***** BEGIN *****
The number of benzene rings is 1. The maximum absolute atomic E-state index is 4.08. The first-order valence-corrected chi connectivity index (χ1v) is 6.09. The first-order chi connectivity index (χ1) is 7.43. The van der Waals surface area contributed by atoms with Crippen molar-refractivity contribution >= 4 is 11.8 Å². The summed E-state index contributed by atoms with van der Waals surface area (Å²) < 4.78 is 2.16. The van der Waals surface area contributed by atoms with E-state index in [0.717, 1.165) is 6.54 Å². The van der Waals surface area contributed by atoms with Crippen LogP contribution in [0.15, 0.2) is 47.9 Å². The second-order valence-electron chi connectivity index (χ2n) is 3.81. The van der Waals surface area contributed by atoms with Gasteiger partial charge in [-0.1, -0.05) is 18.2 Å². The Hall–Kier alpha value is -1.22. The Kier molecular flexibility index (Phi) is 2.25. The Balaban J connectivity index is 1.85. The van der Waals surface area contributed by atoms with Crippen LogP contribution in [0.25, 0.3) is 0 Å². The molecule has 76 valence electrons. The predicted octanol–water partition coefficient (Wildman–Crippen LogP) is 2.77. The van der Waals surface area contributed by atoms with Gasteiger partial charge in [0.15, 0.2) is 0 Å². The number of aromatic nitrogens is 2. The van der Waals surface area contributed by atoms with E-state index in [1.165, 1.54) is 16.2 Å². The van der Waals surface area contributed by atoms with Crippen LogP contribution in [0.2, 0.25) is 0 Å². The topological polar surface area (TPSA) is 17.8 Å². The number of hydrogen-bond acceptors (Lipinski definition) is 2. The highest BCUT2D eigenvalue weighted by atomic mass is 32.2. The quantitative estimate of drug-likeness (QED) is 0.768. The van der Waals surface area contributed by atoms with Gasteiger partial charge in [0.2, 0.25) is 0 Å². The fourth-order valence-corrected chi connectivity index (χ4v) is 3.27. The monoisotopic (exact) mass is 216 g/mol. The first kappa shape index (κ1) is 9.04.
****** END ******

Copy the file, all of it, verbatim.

The number of benzene rings is 1. The maximum absolute atomic E-state index is 4.08. The first-order valence-corrected chi connectivity index (χ1v) is 6.09. The first-order chi connectivity index (χ1) is 7.43. The van der Waals surface area contributed by atoms with Crippen molar-refractivity contribution >= 4 is 11.8 Å². The summed E-state index contributed by atoms with van der Waals surface area (Å²) < 4.78 is 2.16. The van der Waals surface area contributed by atoms with E-state index in [0.717, 1.165) is 6.54 Å². The van der Waals surface area contributed by atoms with Crippen LogP contribution in [0.15, 0.2) is 47.9 Å². The second-order valence-electron chi connectivity index (χ2n) is 3.81. The van der Waals surface area contributed by atoms with Gasteiger partial charge in [-0.1, -0.05) is 18.2 Å². The Hall–Kier alpha value is -1.22. The Kier molecular flexibility index (Phi) is 2.25. The Balaban J connectivity index is 1.85. The van der Waals surface area contributed by atoms with Crippen LogP contribution in [0.25, 0.3) is 0 Å². The molecule has 76 valence electrons. The predicted octanol–water partition coefficient (Wildman–Crippen LogP) is 2.77. The van der Waals surface area contributed by atoms with Gasteiger partial charge in [0.15, 0.2) is 0 Å². The number of aromatic nitrogens is 2. The van der Waals surface area contributed by atoms with E-state index in [1.165, 1.54) is 16.2 Å². The van der Waals surface area contributed by atoms with Crippen LogP contribution in [0.2, 0.25) is 0 Å². The topological polar surface area (TPSA) is 17.8 Å². The number of hydrogen-bond acceptors (Lipinski definition) is 2. The highest BCUT2D eigenvalue weighted by atomic mass is 32.2. The quantitative estimate of drug-likeness (QED) is 0.768. The van der Waals surface area contributed by atoms with Gasteiger partial charge in [0.2, 0.25) is 0 Å². The fourth-order valence-corrected chi connectivity index (χ4v) is 3.27. The monoisotopic (exact) mass is 216 g/mol. The first kappa shape index (κ1) is 9.04.